A&M Tax Advisor Weekly

Private REITs: The Vehicle of Choice for Foreign Pension Funds

Jay Helverson, Managing Director

fhelverson@alvarezandmarsal.com

August 29, 2018 / North America

Since the enactment of the Protecting Americans from Tax Hikes Act (PATH) in December 2015, private Real Estate Investment Trusts (REITs) have become the vehicle of choice for many foreign pension funds investing in U.S. real estate. A pension fund that is “qualified foreign pension fund” (QFPF) that invests in a REIT may achieve returns that are largely, or in some cases wholly, exempt from U.S. taxation. The main benefit of investing through a private REIT is that capital gains from the sale of U.S. real estate and the sale or liquidation of the REIT itself is largely free of U.S. income tax. Without a REIT, those gains would be taxable at a 21 percent or 20 percent federal rate, depending upon the type of pension fund. Ordinary income (including operating income) of a REIT will continue to be subject to U.S. income tax. However, the amount of such taxable income can be reduced by depreciation and, to a limited extent, interest.

Careful attention to the REIT qualification criteria is key. In addition to making new investments through a REIT, pension funds with existing U.S. real estate investments should consider whether moving them into a REIT can be achieved tax-free. If so, the upside of structuring into a REIT can be very material.

1. FIRPTA and QFPFs Generally

Under the Foreign Investment in Real Property Tax Act of 1980 (FIRPTA), foreign investors are generally taxable on gain realized upon the disposition of a United States real property interest (USRPI). The definition of USRPI is quite broad, and includes direct interests in U.S. real estate, interests held through pass-through vehicles such as partnerships, and interests in United States real property holding corporations (USRPHC). A USRPHC is a corporation that has USRPIs with a fair market value (FMV) equal to at least 50 percent of the FMV of all of the corporation’s assets.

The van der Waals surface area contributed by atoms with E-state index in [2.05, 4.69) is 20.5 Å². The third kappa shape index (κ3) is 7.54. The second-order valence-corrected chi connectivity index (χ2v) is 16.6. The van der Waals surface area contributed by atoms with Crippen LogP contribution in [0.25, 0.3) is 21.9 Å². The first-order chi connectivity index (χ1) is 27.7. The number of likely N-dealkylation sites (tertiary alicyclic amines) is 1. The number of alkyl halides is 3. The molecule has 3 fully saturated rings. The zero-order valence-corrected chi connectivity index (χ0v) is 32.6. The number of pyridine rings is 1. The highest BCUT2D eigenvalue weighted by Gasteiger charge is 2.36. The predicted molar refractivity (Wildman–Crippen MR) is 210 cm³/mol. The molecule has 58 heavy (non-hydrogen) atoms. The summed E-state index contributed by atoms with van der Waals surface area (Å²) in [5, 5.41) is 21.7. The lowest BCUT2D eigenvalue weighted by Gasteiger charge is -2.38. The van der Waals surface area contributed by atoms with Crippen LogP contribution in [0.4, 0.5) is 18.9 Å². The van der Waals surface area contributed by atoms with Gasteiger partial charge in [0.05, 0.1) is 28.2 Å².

With the enactment of the PATH Act in December 2015, QFPFs are no longer subject to FIRPTA. At first, this would seem to open the door to a broad exemption from taxation on real estate gain. However, in practice, the scope of the exemption is limited. For example, a real estate fund structured as a partnership results in flow-through income to the fund’s foreign investors. The activities of most real estate funds give rise to a United States trade or business (USTB) for tax purposes. This generally means that gain on the sale of real estate in the fund (or sale of the fund interest) is treated as effectively connected income (ECI) with a USTB. ECI is taxable to a foreign investor independent of FIRPTA. Accordingly, in such case a QFPF is not afforded special tax treatment.

A QFPF is generally defined as a trust, corporation or other organization or arrangement organized under the law of a foreign country:

Which is established by the country (or political subdivisions thereof), or by one or more employers, to provide retirement or pension benefits to beneficiaries that are current or former employees (or their designees) on account of services rendered;
Which does not have a single participant or beneficiary with a right to more than 5 percent of its assets or income;
Which is subject to government regulation and with respect to which annual information about its beneficiaries is provided, or is otherwise available, to the relevant tax authorities in the country in which it is established or operates; and
With respect to which: i) contributions to the entity or arrangement which would otherwise be subject to tax under the relevant foreign law are deductible or excluded from the gross income of such entity or arrangement or taxed at a reduced rate, or ii) taxation of any investment income of such entity or arrangement is deferred, or such income is excluded from the gross income of such entity or arrangement or is taxed at a reduced rate.

Although there are some elements of the definition that are likely to be clarified in future regulations, the definition is generally viewed as being broad enough to cover a wide variety of foreign pension arrangements.

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North America